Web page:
School of Education


Doctor of Education in Educational Leadership (EdD)


Gail Collins


chronic absenteeism, social determination theory, public school, elementary school, student support


Education | Educational Leadership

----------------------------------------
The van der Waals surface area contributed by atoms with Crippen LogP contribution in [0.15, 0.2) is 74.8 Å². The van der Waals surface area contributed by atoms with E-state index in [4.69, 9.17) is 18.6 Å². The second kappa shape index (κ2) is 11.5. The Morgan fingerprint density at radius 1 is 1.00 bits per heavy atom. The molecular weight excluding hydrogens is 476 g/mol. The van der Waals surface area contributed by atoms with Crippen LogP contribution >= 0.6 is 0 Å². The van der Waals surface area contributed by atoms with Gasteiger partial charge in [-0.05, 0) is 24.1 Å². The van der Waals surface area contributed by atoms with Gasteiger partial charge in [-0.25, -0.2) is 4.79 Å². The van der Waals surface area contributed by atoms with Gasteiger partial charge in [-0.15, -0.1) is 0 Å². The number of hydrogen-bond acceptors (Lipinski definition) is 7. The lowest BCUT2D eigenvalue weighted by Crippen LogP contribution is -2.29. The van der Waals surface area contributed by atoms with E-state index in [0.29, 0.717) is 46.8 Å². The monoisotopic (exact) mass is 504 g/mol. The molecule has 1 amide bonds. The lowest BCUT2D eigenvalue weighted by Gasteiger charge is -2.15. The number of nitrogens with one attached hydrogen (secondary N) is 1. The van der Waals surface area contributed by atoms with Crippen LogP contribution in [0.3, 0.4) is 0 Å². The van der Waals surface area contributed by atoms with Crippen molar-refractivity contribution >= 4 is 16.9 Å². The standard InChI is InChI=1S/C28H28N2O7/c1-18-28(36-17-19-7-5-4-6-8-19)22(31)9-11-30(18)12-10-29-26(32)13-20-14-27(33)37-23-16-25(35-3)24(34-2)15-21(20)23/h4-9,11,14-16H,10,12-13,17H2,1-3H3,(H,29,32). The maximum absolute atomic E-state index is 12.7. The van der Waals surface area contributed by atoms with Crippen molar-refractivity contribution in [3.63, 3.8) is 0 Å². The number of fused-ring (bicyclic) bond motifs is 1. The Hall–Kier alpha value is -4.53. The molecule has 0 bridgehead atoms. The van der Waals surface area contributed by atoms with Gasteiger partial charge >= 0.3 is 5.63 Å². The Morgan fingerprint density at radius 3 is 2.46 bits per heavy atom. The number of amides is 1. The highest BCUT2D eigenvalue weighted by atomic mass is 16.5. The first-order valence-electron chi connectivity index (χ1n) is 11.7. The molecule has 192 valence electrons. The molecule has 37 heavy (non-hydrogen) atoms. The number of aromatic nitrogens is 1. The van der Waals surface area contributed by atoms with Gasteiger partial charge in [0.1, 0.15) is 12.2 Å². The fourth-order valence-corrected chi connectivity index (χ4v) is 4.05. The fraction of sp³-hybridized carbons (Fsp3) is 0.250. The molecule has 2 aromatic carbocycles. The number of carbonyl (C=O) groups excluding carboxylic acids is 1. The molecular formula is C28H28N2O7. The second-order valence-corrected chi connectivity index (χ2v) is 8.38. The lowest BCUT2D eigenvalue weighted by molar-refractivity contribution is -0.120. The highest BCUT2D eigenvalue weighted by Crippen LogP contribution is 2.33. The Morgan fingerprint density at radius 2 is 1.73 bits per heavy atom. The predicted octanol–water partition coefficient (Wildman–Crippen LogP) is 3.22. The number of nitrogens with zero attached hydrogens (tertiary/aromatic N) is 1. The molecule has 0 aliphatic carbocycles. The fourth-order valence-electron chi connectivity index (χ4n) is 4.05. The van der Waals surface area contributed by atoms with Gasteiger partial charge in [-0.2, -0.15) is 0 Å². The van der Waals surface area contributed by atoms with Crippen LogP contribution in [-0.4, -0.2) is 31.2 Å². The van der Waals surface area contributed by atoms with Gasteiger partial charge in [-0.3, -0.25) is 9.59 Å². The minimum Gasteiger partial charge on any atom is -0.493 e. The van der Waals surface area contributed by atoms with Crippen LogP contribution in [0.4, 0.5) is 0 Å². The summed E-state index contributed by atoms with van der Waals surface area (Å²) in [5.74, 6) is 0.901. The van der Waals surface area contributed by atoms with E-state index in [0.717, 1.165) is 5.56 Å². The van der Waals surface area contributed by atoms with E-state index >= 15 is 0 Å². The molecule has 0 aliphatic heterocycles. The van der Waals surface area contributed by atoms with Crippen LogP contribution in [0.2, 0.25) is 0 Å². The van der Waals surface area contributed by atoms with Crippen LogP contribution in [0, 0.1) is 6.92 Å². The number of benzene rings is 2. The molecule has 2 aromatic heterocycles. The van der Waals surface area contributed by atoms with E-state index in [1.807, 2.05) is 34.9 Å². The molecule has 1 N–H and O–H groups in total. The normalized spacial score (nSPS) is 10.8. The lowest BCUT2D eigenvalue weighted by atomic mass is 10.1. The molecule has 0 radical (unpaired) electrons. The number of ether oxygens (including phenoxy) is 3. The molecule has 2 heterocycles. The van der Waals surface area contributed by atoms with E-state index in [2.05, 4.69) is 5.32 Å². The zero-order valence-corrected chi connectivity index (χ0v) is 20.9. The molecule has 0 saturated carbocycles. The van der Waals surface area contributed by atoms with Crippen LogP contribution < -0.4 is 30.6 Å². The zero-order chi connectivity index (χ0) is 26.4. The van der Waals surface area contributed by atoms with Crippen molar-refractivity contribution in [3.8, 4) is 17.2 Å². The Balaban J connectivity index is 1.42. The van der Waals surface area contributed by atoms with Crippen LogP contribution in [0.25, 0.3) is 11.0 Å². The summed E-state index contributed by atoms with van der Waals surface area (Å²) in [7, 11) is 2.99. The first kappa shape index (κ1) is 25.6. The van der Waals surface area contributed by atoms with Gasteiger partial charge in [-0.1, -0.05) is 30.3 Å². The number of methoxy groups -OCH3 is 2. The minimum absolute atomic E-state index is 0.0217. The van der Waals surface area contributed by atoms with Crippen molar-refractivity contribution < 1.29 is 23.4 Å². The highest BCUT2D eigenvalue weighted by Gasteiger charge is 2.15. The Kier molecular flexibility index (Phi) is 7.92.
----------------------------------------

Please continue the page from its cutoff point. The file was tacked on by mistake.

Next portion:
The purpose of this transcendental phenomenological study was to explore the experiences of public schoolteachers who provided support for chronically absent students at the elementary school level. The theory guiding this study is Ryan and Deci's (1980) self-determination theory (SDT). The SDT explains extrinsic and intrinsic motivation sources and their roles in social development through three general constructs: competence, autonomy, and relatedness. A screening survey was used to identify 12 elementary teachers from different schools in the southeastern United States who have taught children who were chronically absent. Data was collected through individual interviews, four focus groups, and an e-mailed open-ended writing prompt. After completing all data collection methods and analyzing each set, the data were synthesized using the core processes described by Moustakas (1994). Four major themes were uncovered: communication, connections, compassion, and commitment. These four "C"s, in alignment with the identified research questions, explained how elementary schoolteachers addressed and supported students who were chronically absent. Ultimately, the most significant interpretation from this study was a perceived correlation between students who were chronically absent, their home environment, and the need for teachers not only to recognize any hardship the student is facing but must become the focal point of mitigation on behalf of the child. That is, the greater the adversity a student is experiencing outside of school causing their absence seemed to correlate with the greater need for teacher and school intervention in support. Other interpretations of this study involved how technology enhances teacher support and how financial resources are essential for improving support initiatives.